The new Department of Labor regulations would entitle workers who make up to $50,440 per year to overtime pay.
Icon 54 The new Department of Labor regulations would entitle workers who make up to $50,440 per year to overtime pay.

The National Retail Federation is putting pressure on the Obama Administration to rethink a proposal that would increase the number of workers entitled to overtime pay.

The NRF outlined its objections in a letter to Congress, imploring its members to co-sponsor the Protecting Workplace Advancement and Opportunity Act, which would provide a pause in the rulemaking process.

Current overtime regulations state that workers who make up to $23,660 per year ($455 per week) are entitled to overtime pay if they work more than 40 hours in a given week. The new regulations cast a wider net to include anyone making up to $50,440 per year ($970 per week.) According to the Department of Labor, the proposed regulation would improve wages for nearly 5 million people.

Obama stated that this regulation will help put an end to stagnant wages, fairly compensate workers who put in overtime, and will be good for businesses that already pay workers more and are undercut by companies that don’t.

However, the NRF sees things differently.

“We think this is the wrong approach to helping workers,” said J. Craig Shearman, vice president of government affairs and public relations for the National Retail Federation.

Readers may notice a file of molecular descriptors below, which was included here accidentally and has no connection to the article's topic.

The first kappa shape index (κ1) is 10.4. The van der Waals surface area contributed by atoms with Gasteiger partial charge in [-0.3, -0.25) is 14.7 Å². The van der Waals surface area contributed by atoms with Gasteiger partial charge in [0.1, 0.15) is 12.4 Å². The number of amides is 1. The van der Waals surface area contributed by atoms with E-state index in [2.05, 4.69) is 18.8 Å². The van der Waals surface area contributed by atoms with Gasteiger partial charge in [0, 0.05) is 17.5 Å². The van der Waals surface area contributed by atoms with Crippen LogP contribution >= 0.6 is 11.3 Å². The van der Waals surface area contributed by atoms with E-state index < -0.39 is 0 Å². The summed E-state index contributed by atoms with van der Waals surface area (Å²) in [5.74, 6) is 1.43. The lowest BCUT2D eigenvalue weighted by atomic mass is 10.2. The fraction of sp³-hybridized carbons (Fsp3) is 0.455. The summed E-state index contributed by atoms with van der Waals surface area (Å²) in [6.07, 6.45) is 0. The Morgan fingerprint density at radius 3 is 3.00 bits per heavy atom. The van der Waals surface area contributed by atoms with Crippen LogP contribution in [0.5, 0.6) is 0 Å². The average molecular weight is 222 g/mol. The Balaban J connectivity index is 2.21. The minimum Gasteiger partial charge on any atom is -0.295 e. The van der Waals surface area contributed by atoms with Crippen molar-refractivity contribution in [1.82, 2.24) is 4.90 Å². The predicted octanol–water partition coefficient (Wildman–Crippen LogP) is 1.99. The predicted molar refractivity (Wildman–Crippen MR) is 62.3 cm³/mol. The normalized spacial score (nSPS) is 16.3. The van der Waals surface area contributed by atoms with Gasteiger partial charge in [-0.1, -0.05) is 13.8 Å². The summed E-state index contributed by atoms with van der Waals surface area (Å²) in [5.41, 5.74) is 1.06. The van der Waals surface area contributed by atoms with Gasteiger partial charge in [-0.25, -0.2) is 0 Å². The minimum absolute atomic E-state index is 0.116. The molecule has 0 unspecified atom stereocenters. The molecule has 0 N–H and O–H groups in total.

The association maintains that the measure would force employers to send workers home after exactly 40 hours, thereby preventing staffers from deciding for themselves whether they want to put in more hours, which can be a conduit to moving up the business ladder

“This just really starts to tie workers’ hands behind their backs,” Shearman said.

The organization also believes that the law would cause businesses to reduce employee bonuses and benefits, replace full-time workers with part-timers, and convert salaried employees to hourly positions with less flexibility or fewer career development opportunities.

Responses to the proposed ruling from the pool and spa retail industry have ranged from perplexed to exasperated.

“I don’t understand why it’s even necessary,” said Chris Callanan, owner of North Shore Pool & Spa in Wakefield, Mass.

He said most pool and spa businesses, including his, use a comp-time structure to handle employees who put in overtime, and that his employees have been happy with the arrangement.

Implementation of such a rule also could make it more difficult for retailers to promote from within, said Dale Howard, president of B&L Pools in Phoenix. Under the new regulations, he said, it would make more sense to bring in a new manager from outside the organization and pay her or him above the $50,000 threshold than to promote an employee who would need time to be trained.

“You can’t pay a [trainee] $50,000-plus,” Howard said.

He also fears that under the new law he may have to cut employee health insurance benefits to pay his staff more.

“It makes things more complicated,” Howard said. “You have to change what you’re doing to accommodate the rules.”

The regulation is scheduled to be announced in July.